Marcus didn't - in my opinion, and again, it's just my opinion - deserve to win, but he'll get a record contract anyway, and that's another problem with this show.  Does it really matter if you win?  The answer to that is no.  It doesn't.  Some of the bigger success stories in X Factor history have actually been the ones who've come second - JLS, Olly Murs, to name but a couple.
So what's the real pull, then?  Is winning really everything?  Of course it isn't.  That's why Marcus didn't look too fussed last night on hearing he'd lost out to Little Mix.  Winning the show may get you a touch more publicity, and a single out straightaway (and why Damien Rice's 'Cannonball' as a winners single?  Nice song, but a bit dreary, really.  What's wrong with a nice, happy song for Christ's sake?  It is bloody Christmas after all!) but it doesn't necessarily guarantee you the bigger career.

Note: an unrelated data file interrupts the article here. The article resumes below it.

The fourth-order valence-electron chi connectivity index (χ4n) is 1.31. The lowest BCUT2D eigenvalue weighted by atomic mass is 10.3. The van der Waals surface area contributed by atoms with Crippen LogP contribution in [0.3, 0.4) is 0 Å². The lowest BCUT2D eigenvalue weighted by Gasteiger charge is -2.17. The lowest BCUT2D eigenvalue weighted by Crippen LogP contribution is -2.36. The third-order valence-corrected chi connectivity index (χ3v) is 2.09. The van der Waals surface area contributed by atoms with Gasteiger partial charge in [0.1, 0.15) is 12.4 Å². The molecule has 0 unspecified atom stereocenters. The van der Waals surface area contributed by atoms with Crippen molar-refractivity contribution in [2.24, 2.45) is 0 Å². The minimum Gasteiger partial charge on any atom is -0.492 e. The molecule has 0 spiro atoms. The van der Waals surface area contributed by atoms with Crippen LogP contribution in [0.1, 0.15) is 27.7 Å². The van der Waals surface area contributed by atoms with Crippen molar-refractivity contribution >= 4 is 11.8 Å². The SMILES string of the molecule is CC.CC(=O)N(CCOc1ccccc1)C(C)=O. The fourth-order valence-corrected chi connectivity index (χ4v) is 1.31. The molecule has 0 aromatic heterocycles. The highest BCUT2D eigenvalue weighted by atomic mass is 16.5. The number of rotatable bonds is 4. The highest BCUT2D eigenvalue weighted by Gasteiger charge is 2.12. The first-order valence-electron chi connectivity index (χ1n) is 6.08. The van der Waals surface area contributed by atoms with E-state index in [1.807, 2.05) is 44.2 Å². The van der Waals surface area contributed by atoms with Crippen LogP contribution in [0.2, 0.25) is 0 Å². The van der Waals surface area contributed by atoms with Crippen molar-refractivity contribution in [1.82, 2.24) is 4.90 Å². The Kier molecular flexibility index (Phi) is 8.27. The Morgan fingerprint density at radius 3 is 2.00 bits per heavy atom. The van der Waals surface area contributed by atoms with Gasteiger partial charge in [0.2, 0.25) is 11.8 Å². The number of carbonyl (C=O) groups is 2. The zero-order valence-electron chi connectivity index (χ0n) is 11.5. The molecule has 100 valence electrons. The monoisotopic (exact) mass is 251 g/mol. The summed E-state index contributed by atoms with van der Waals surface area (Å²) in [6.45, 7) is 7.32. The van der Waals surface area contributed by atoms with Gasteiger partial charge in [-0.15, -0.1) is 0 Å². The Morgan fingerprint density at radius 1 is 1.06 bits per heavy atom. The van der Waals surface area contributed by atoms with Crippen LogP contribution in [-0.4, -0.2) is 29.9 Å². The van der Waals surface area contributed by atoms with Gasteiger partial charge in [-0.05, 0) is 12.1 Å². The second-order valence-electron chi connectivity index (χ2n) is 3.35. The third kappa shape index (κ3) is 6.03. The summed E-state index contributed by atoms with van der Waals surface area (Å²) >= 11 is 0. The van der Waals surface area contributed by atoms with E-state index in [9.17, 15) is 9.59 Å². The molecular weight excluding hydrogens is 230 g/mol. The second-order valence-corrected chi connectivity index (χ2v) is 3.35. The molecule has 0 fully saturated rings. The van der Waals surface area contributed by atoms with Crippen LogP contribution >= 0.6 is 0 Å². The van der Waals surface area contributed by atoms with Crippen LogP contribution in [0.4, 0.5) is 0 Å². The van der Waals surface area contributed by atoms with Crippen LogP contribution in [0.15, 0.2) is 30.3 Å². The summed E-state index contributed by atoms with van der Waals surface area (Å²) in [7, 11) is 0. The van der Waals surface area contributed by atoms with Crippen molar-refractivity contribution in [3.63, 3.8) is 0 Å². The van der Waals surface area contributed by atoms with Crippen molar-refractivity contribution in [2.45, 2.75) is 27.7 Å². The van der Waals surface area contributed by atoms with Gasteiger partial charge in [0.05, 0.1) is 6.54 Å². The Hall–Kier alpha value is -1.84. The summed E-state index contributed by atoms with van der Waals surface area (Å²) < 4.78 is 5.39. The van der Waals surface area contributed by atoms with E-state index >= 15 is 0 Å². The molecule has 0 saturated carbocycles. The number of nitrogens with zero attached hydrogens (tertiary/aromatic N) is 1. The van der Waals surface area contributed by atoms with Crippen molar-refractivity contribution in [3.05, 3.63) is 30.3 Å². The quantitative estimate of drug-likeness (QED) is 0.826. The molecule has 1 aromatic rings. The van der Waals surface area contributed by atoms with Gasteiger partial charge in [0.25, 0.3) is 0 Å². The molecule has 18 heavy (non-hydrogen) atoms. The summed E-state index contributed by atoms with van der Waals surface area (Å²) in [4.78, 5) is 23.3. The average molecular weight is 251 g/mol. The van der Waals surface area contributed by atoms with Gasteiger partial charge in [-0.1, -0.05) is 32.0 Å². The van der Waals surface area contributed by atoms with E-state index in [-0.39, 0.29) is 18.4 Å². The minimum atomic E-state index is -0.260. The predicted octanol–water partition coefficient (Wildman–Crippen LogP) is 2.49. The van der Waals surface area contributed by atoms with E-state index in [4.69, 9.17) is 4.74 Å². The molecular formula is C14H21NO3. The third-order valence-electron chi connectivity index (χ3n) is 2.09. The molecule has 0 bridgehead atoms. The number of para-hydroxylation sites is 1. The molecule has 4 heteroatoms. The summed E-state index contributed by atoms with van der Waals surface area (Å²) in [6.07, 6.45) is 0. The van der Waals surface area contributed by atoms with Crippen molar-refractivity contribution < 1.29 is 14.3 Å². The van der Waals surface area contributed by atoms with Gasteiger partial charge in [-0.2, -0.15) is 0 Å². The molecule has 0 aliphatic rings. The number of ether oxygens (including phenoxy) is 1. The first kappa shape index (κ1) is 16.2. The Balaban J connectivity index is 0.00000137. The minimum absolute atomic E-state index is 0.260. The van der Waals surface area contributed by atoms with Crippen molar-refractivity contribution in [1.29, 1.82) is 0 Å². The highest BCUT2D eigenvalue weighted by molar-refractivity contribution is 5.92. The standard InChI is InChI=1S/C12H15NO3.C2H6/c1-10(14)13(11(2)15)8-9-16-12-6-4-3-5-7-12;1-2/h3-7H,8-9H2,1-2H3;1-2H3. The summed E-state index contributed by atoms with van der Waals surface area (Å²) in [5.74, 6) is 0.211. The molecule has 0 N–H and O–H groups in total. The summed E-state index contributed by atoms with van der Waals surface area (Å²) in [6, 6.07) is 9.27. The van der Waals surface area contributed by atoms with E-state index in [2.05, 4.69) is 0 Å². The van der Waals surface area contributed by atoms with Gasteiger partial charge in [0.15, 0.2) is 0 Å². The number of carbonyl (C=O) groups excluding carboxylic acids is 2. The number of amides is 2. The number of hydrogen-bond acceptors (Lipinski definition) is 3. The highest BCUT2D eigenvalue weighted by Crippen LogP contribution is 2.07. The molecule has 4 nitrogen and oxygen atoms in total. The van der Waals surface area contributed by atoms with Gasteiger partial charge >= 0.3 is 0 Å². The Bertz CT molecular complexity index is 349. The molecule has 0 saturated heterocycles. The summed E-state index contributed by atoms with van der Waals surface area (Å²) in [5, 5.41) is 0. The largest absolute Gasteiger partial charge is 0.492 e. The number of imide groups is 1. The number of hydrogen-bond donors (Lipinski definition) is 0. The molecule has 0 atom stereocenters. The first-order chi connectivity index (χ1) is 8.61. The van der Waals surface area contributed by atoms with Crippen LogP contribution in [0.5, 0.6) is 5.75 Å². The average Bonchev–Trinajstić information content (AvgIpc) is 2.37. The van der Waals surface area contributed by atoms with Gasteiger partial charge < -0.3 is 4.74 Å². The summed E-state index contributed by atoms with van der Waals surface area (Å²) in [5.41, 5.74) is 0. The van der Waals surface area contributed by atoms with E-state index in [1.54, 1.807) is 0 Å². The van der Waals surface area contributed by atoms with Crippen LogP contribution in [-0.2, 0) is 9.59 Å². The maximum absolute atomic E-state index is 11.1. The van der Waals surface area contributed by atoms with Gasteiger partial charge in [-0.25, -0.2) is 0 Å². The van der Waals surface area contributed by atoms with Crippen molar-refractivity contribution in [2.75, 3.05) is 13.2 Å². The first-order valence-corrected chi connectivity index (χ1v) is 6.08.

To make this show better, to make people really want to win it, really want to give everything they have, and to make it slightly more exciting for us poor buggers who end up sitting through it week after week, year after year, make the prize one recording contract, and one recording contract only!  Make it so that coming second does not automatically mean that you'll get a contract too.  Second/third/fourth/whatever place should mean that, well, you got a bit of publicity, fair enough.  But hopefully you used it well enough to attract attention from others, not those behind The X Factor.  Because, sometimes, the programme really can just show itself up to be the cash cow it more than likely - allegedly - is.